Microsoft CEO Steve Ballmer kicked off the company’s annual Build developer conference emphasizing the momentum of the company’s new Windows 8 and Windows Phone 8 operating systems.
“In just the last three days, we have sold 4 million Windows 8 upgrades,” Ballmer said Tuesday at the conference in Redmond, Wash. “The level of embrace from enthusiasts is very, very high.”
Ballmer noted that Microsoft has also sold “tens of millions” of corporate licenses for Windows 8 as well. Organizations “can upgrade when they want to but have no time pressure to do that anytime soon,” he said.
In conveying the success, Ballmer mentioned some of the retailers and OEMs that expressed enthusiasm for the new release. U.K. retail electronics purveyor Dixons noted that laptop sales were 20 percent ahead of the forecasted sales for the weekend, thanks to Windows 8, Ballmer relayed. U.S. office supply store Staples has also reported customer excitement for the new OS, Ballmer noted. Hewlett-Packard is also “excited about what [it] see[s] from initial sales,” Ballmer said.
“The level of enthusiasm and desire to learn about the new Windows 8 computers has really been remarkable,” Ballmer said. “Hundreds of millions of Windows systems [will be] sold in the next year.”
Microsoft’s Build conference is aimed toward developers using Microsoft technologies to write applications, ones that run on Microsoft platforms, such as the Windows desktop and server operating systems, and Windows Phone.
This year, Microsoft has much to convey to its developers. Last week, the company launched Windows 8, which features a new interface that developers will need to understand. At the conference, the company plans to introduce to developers the new user interface design guidelines.
Monday, the company also launched the latest version of its mobile operating systems, Windows Phone 8, which Ballmer called Microsoft’s first mobile OS to be a full-fledged member of the Windows family. The conference will provide developers with the chance to learn the new SDK (software development kit) for this OS.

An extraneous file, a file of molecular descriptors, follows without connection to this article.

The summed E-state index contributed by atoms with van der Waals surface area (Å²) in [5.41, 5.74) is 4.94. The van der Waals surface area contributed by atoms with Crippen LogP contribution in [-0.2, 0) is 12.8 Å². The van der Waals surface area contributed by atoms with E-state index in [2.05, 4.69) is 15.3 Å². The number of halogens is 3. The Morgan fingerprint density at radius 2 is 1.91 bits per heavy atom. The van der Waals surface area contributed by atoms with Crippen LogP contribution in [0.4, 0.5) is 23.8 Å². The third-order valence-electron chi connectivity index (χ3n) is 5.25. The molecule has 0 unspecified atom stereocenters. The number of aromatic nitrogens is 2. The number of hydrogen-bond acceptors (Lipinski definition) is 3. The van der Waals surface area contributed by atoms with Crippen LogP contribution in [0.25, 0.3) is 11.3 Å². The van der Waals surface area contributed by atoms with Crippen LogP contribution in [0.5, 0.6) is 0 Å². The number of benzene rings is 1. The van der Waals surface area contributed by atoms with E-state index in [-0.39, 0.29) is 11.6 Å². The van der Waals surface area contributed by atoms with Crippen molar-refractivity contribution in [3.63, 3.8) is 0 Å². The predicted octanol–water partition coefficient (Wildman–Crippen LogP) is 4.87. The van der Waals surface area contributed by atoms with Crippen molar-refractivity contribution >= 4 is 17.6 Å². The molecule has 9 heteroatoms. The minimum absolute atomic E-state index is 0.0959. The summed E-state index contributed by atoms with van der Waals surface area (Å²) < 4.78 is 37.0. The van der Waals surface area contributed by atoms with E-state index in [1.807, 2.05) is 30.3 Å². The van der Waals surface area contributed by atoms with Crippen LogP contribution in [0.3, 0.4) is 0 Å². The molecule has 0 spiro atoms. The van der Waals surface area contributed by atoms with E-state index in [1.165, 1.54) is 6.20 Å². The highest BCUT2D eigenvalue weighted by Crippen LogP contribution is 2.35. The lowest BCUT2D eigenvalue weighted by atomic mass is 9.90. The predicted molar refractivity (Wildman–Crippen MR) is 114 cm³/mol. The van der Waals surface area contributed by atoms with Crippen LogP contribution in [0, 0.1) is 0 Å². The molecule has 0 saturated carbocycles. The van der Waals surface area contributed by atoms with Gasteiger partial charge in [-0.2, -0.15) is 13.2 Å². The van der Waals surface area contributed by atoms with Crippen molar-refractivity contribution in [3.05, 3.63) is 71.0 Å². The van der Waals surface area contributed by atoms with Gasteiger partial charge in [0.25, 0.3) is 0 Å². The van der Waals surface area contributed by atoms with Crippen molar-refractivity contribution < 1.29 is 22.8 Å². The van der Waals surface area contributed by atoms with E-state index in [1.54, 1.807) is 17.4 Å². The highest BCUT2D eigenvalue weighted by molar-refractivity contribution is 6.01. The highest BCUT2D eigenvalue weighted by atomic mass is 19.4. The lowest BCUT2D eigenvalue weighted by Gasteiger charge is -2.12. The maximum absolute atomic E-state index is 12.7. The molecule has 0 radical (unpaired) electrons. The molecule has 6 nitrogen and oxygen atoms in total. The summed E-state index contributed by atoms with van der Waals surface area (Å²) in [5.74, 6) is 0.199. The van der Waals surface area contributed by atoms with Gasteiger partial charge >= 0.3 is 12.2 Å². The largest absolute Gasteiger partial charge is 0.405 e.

Ballmer likened the launch of Windows 8 and Windows Phone 8 to other momentous times in the history of the personal computer, such as the launch of the IBM PC and the launch of Windows 95, which “was really brought computing into the mainstream and opened up the Internet.”
“Our industry is rebuilding itself around new [hardware] classes and services, and you, the developers in this room, are in the forefront of seizing that opportunity and being able to make it into something that is absolutely fantastic,” Ballmer said.
The new OSes will cover a wider range of form factors—such as tablets, convertibles and all-in-ones—and offer more personalized experiences, through the integration with social networking sites, cloud storage, and live data feeds. Ballmer tied Windows 8 closely with Windows Phone 8. “If you want the best experience with your new Windows experience, you will own a Windows Phone,” he said.